Are you getting crushed by student loan debt? That's the subject of Senator Elizabeth Warren's first bill, which would stave off an automatic hike in student loan interest rates --while making a statement about the political power of big banks. With no action from Congress, the interest rate for Stafford student loans will rise to 6.8 percent on July 1. Warren's bill would cap that rate at 0.75 percent, the discount rate that the Federal Reserve charges to banks.
Warren's one-year plan makes for great political theater, but it also highlights a serious problem: a college-debt burden that's holding back many Millennials. A recent survey by the American Institute for CPAs found that student debt is causing young Americans to delay buying homes and cars, saving for retirement, even getting married.
Did you take out student loans? Are you paying them back now? How has your debt affected your life? And what do you think the government -- or colleges -- should do to ease the burden? Some different viewpoints are below; add yours to the comments, or tweet at the hashtag #BostonComment.
Priorities: students vs. banks
If the Federal Reserve can float trillions of dollars to large financial institutions at low interest rates to grow the economy, surely they can float the Department of Education the money to fund our students, keep us competitive, and help grow our middle class.
Elizabeth Warren, @SenWarren
U.S. Senator, D-MA
Inflating the bubble
We have a choice, continue to grow the bubble with easy money, or try to wean the nation off the easy money tuition subsidies...Elizabeth Warren wants to grow the bubble more by making it easier for students to borrow more money by dropping the interest rate to that charged banks by the Federal Reserve, in what amounts to a giant class warfare non-sequitur.
William A. Jacobson, Clinical Professor of Law, Cornell Law School
The big picture
What it's like to live with debt
I graduated from Emerson College in 2012 and considered myself lucky to be only $80,000 in debt from student loans. I was struggling to pay rent and loans before losing my job two months ago when the Boston Phoenix ceased publication. I signed up for unemployment, but it’s not enough to pay off my landlord and my lenders each month, never mind novelties like food or transportation. It’s easy to get discouraged, and it’s hard to keep up the confidence needed to carry out a job search when every waking moment is spent stressing over bills, bills, bills. Now I know how Mom and Dad feel, with the mortgage, the cars, the insurance, the kids.
Ariel Shearer, @arielshearer
Your responsibility to avoid debt?
I strenuously avoided going into debt during college. I attended a state school despite acceptance to a pretentious “boat shoes” school. I obtained my masters degree through a scholarship...However, I am still poor, underemployed, and probably eligible for food stamps. Assuming I make enough money this year to even pay taxes, should the government confiscate my income and give it to people who opted for expensive private colleges or who chose even more frivolous majors than I did?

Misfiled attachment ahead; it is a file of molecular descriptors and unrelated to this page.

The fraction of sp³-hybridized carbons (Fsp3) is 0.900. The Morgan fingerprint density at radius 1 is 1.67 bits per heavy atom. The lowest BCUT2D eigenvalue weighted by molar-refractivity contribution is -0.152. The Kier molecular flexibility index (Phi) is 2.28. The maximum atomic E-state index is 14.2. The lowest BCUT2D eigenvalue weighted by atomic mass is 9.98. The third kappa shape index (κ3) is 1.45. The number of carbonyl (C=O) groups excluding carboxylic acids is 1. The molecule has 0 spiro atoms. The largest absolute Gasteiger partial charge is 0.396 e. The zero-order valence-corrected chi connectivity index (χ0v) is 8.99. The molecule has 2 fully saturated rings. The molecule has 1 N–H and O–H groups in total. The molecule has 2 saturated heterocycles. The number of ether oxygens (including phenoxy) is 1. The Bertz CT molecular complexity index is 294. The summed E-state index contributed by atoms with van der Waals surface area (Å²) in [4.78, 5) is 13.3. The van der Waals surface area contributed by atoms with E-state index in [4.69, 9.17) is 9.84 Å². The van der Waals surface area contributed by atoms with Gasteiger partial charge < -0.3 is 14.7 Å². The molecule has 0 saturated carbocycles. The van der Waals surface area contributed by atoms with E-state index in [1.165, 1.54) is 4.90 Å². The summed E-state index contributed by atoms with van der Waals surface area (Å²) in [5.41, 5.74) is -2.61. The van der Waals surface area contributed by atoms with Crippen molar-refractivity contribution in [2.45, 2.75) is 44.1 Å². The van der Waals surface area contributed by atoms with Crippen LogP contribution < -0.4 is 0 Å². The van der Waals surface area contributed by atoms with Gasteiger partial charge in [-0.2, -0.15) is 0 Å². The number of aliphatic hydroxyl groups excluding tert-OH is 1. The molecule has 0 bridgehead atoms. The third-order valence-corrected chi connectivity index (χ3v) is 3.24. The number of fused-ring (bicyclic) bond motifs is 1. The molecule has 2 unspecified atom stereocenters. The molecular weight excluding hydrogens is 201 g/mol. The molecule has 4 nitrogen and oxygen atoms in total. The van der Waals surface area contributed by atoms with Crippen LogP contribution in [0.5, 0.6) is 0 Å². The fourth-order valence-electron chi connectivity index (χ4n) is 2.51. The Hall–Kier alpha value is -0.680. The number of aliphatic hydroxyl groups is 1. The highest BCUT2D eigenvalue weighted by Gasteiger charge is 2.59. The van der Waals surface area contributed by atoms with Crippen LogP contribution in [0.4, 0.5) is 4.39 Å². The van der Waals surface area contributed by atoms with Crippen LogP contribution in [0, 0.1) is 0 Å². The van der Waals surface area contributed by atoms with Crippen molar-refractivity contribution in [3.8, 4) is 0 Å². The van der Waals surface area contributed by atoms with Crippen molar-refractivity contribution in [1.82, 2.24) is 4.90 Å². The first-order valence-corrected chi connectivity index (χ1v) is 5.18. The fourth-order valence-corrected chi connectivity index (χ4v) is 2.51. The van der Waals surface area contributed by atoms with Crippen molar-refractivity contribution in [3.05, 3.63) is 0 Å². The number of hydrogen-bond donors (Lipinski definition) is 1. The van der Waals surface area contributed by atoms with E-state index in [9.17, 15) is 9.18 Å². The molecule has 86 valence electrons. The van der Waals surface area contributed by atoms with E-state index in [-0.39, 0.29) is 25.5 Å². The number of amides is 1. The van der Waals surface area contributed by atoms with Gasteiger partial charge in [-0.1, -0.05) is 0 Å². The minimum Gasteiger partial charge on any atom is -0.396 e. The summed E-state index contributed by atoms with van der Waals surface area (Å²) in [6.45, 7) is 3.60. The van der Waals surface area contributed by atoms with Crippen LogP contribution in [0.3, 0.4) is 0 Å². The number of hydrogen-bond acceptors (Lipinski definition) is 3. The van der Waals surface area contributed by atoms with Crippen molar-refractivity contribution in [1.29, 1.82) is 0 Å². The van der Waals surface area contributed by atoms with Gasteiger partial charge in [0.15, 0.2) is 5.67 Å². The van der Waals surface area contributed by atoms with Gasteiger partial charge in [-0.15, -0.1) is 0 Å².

Andrew Heaton. @MightyHeaton
Falling in love with the less expensive option
So far, I have had an ideal college experience and have gotten this at less than a third of the cost of that big university in Boston. It’s funny to think that two years ago I didn’t want to come to UMass just because of a price tag. My dream school seemed glamorous, and I was upset that money could keep me from pursuing anything I wanted in life. What I didn’t realize is that the school you attend doesn’t matter — you will get out of college as much as you put into it.
Ann Blegen, @annieBlegen
Boston Globe op-ed, May 10, 2013
A modest proposal
.@iamnotaloan Higher Ed should be 100% publicly funded. It's affordable. Would cost the same amount that the Pentagon misplaces every year— StrikeDebt (@StrikeDebt) February 28, 2013
Students need solutions to student debt. There's no reason why an education should be a lifelong burden. Americans already owe over 1 trillion dollars in student loans, which is why it's even more important that we empower students to speak out about skyrocketing student loan debt and make sure that no one is shut out of higher education because of cost. We’re calling on colleges and universities across the country to take action in support of the students they enroll. After all, the first step, as it’s said, is admitting that there’s a problem.
I Am Not a Loan, @iamnotaloan
Student debt advocacy group
Rethink college -- and the amenities?
Effectively, we’ve treated the average wage premium as if it were a guarantee—and then we’ve encouraged college students to borrow against it. The result will be no surprise to anyone who has made the mistake of setting his or her teenager loose in a shopping mall with a credit card and no spending limit. Eighteen-year-olds demand amenities—high-speed Internet, well-upholstered classrooms, world-class fitness facilities—and in order to stay competitive, college administrators happily provide them. Then they raise the tuition for which the 18-year-olds are obediently borrowing the money.
Megan McArdle, "Is College A Lousy Investment?"
The Daily Beast, September 9, 2012
One way to escape
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